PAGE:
2. E-commerce: The e-commerce applications usually want to optimize their revenue so they collect all the user actions from sign-up to transaction in order to create funnels. If a user adds an item to his/her basket and doesn’t do the transaction, then want to optimize the workflow and try to make it highly optimized so that the users seamlessly complete the transaction funnel.

We can easily find out all of these things with the help of event data model. Some of the special characteristics of the data model are as follows:

  • Data is Rich
  • Data is Denormalized
  • Data is Nested
  • Data is Schemaless

Let’s go through the above one by one.

Event Data is Rich

In order to be able to analyze the data and create meaningful insights, you usually want to make your data as rich as possible so that you don’t miss any data points. It’s rather easy to delete the data if you decide that you don’t need it but if you don’t collect the data that may be useful for your business, there is usually not an easy way to recover that data.

Event Data is Denormalized

Unlike in a relational database, you will see the same information repeated multiple times in an event database. User attributes, difficulty settings, app versions, etc., could be repeated at each and every single event, even if they seldom change. It is not super intuitive, of course; but at the time of the event, this kind of repetition is the only way to capture the application state’s representation.

Now compare this with relational databases. The properties (player settings, for instance) are upgraded, but all the previous values are lost forever. On the contrary, event databases provide us with the potential to capture the entity data at a particular point in time. Having said that, event databases are not a replacement for entity databases. They are merely companions to entity databases.

Event Data is Nested

As explained before, event data can have multiple properties. It is important to note that most databases that are optimized and structured let you store properties with the help of nested JSON. This is especially helpful when you have a lot of properties and several entities to describe.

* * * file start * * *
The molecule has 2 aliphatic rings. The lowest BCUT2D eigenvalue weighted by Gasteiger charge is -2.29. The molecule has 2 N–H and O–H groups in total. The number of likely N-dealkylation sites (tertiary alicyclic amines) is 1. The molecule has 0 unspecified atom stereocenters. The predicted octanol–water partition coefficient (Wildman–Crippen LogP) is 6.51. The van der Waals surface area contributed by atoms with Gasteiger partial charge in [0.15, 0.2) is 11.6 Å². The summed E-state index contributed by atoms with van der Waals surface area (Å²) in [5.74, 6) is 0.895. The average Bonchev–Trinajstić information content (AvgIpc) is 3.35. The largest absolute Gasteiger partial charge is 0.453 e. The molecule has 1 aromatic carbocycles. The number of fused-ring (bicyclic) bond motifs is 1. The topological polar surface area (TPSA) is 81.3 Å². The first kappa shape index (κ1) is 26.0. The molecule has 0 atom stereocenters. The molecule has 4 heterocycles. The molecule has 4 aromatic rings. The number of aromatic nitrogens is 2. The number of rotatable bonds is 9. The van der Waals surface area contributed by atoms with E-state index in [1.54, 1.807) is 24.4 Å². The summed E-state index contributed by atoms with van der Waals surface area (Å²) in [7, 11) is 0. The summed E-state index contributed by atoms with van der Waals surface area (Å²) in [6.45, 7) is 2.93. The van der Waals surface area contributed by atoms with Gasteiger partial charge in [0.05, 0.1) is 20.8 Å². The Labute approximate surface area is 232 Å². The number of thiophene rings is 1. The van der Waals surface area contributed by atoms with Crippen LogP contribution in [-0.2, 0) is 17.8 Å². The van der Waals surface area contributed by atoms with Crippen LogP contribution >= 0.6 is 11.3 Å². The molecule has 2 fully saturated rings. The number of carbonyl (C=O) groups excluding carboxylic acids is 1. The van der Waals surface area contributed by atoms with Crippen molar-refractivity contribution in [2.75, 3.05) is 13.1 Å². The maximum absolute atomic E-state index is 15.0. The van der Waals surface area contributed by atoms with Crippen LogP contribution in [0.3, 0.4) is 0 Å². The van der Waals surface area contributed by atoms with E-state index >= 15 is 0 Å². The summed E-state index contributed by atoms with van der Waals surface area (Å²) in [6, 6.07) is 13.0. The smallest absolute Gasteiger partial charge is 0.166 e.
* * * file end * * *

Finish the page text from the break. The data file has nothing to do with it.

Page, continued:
Event Data is Schemaless

Event data usually doesn’t follow a specific, strict schema. You can remove or add data based on your business needs. Your data warehouse should be able to handle the schema evolution without hassle as the business usually change the event schema often depending on their needs. Compared to the application databases which are mostly transactional, event databases are thus designed to manage any number of properties you send.

However; it’s often a good practice to have the schema as organized as possible. You may have 500 different event types but you shouldn’t get lost when trying find specific data-set. You need to have taxonomy system in order to be able to organize your data, have descriptions for each of the event types and even some of your event properties. Also, you need to give appropriate access to different organizations in order for them to analyze the event data themselves.

Event Data at Scale

Event data is different than your application data. It’s append-only, immutable, denormalized and streaming data. It’s also time-series data in some cases but since the data is collected from the client, the events can arrive the server after some time because of the network issues especially on mobile.

Even though you may only have a few thousands of users in your application, if they spend too much time on your application you may end up millions of events. In most cases, you usually want to track all the user actions in order to be able to analyze them later on, if you miss the user events, there is usually no way to recover them so it’s usually a better practise to collect all data and drop some of them if it’s not needed.

Since the characteristics of event data is different than the application data, you usually want to store it in an appropriate database in order to be able to ingest and run queries on that data-set easily. However; the event data warehouse solutions require different set of expertise since they’re optimized for different workloads and you either hire data engineers in order to maintain them or use solutions such as Rakam API in order to avoid starting from scratch. Also there are solutions such as Segment Warehouse for managed alternatives but if you have billions of events, the cost is usually too much.

In a Nutshell

Event Data is a very powerful data model there is. It lets us analyze and track things around us in an effective manner.

Take a look at the table below that compares entity data and event data.